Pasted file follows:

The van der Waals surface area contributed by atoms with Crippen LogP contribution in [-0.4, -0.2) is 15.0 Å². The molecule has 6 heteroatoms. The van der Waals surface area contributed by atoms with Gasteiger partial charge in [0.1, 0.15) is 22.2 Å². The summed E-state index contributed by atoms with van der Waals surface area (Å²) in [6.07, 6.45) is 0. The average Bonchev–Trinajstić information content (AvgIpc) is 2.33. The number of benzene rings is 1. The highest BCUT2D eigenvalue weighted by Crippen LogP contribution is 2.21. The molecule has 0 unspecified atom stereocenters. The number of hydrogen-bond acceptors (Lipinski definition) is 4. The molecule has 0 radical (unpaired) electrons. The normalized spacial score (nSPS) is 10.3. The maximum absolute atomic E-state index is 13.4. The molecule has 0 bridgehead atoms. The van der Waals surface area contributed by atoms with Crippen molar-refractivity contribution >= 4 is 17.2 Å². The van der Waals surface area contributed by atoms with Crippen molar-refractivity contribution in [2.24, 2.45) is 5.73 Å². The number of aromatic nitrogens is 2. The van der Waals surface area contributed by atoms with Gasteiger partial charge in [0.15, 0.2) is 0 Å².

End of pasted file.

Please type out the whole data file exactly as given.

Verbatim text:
The van der Waals surface area contributed by atoms with Crippen LogP contribution in [-0.4, -0.2) is 15.0 Å². The molecule has 6 heteroatoms. The van der Waals surface area contributed by atoms with Gasteiger partial charge in [0.1, 0.15) is 22.2 Å². The summed E-state index contributed by atoms with van der Waals surface area (Å²) in [6.07, 6.45) is 0. The average Bonchev–Trinajstić information content (AvgIpc) is 2.33. The number of benzene rings is 1. The highest BCUT2D eigenvalue weighted by Crippen LogP contribution is 2.21. The molecule has 0 unspecified atom stereocenters. The number of hydrogen-bond acceptors (Lipinski definition) is 4. The molecule has 0 radical (unpaired) electrons. The normalized spacial score (nSPS) is 10.3. The maximum absolute atomic E-state index is 13.4. The molecule has 0 bridgehead atoms. The van der Waals surface area contributed by atoms with Crippen molar-refractivity contribution >= 4 is 17.2 Å². The van der Waals surface area contributed by atoms with Crippen molar-refractivity contribution in [2.24, 2.45) is 5.73 Å². The number of aromatic nitrogens is 2. The van der Waals surface area contributed by atoms with Gasteiger partial charge in [0.15, 0.2) is 0 Å².